When it comes to personal injury and negligence claims, it’s important to know the laws and requirements in your state. If you’ve been injured in an accident in Arizona, the process for proving negligence and filing your injury claim will be different.
Before you prove negligence and get to the details of the claim, you have to know the laws. To learn more about the claim process, contact our Phoenix personal injury attorneys at the ELG Law. Our team of personal injury lawyers is here to help with a free, no-nonsense consultation for legal aid.
First, it’s important to know about negligence in your case. Negligence, per the legal definition, is a failure to act with the same level of care someone else would have exercised in similar circumstances. When it comes to your claim, you, the plaintiff/victim, must prove negligence. You must prove that the defendant owed a duty to you and that they breached that duty.
For example, drivers have a duty to obey driving laws in Arizona, so if a motorist runs a red light and hits you, they’ve breached their duty of care.
Then, you must prove that the defendant’s actions led to an accident that caused your injuries and caused physical, emotional, and/or financial damages.
Familiarizing yourself with the claim process is also helpful, though you should contact a lawyer as soon as possible.
Once you’ve organized the facts of your case, a lawyer will file a claim on your behalf. The defendant has 20 days to respond to the claim after it’s received. And if a response is filed, both parties will need to provide evidence; depositions will come into play here, as they’re used to request important documents, like police reports and photographs.
After this discovery process, a motion to set the case is completed. If the case continues at this point, a jury or judge will review the injury claim, determine fault, and award damages.
Keep in mind that you must list a monetary value so the court can compensate for your loss. And in Arizona, the statute of limitations for filing a claim is two years, so you have two years from the date of your injury to take action.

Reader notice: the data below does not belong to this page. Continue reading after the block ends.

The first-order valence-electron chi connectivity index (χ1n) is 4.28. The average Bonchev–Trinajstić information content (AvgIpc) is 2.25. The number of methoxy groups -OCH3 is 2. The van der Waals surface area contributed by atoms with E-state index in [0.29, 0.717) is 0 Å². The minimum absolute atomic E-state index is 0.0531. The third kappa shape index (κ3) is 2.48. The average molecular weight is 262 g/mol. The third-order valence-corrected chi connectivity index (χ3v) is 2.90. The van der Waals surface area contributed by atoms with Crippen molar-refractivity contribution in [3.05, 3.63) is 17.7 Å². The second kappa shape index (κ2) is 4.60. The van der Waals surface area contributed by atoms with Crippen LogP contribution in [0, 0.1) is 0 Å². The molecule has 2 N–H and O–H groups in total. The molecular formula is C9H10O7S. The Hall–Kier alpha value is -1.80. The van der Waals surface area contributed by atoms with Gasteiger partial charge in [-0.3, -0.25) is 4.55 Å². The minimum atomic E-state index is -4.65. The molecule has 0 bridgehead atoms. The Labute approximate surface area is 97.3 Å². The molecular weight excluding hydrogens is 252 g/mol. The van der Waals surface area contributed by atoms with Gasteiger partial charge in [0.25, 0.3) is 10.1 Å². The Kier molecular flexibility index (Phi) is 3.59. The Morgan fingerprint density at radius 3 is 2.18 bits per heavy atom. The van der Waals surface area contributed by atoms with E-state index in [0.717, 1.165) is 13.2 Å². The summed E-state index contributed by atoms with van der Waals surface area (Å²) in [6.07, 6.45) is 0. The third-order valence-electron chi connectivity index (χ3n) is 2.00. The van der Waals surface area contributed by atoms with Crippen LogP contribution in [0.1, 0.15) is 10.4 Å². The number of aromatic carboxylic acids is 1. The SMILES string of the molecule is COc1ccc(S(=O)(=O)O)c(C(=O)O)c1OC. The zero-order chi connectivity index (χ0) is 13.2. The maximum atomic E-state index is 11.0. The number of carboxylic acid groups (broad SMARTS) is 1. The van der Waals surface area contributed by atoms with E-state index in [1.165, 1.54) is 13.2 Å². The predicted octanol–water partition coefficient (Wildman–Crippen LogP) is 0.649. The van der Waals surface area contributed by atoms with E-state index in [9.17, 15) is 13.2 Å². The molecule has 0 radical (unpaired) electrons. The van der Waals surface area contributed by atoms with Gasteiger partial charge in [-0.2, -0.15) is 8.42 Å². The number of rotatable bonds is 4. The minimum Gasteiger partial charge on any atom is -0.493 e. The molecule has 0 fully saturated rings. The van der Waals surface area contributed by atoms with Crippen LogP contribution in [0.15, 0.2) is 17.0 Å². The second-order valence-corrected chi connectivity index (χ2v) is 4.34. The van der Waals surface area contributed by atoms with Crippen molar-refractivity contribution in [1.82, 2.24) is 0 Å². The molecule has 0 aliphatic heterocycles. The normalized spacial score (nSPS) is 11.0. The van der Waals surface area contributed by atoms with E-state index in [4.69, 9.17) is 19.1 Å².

Furthermore, comparative negligence comes into play in Arizona. This means that both parties, the plaintiff and the defendant, can carry fault. If the plaintiff is at fault, the jury may reduce their compensation by the degree of fault they hold. And if the plaintiff caused the accident or somehow contributed to their injury, they might be unable to recover compensation.
Arizona’s law also includes the right to contribution, which focuses on the rights of individuals who are both liable for the same injury to a person and damage to the property. This means victims have a right to hold each party that contributed to the damages responsible.
For example, this most often applies to medical malpractice cases. More than one medical professional may have breached their duty of care in this case.
Above all, contact your attorney if you’ve sustained an accident injury and have questions about filing a claim. Your lawyer will help you organize the facts of your case, help you prove damages, and explore your legal options.
Contact our Phoenix personal injury lawyers at ELG Law at (623) 562-3838 for a free consultation today.
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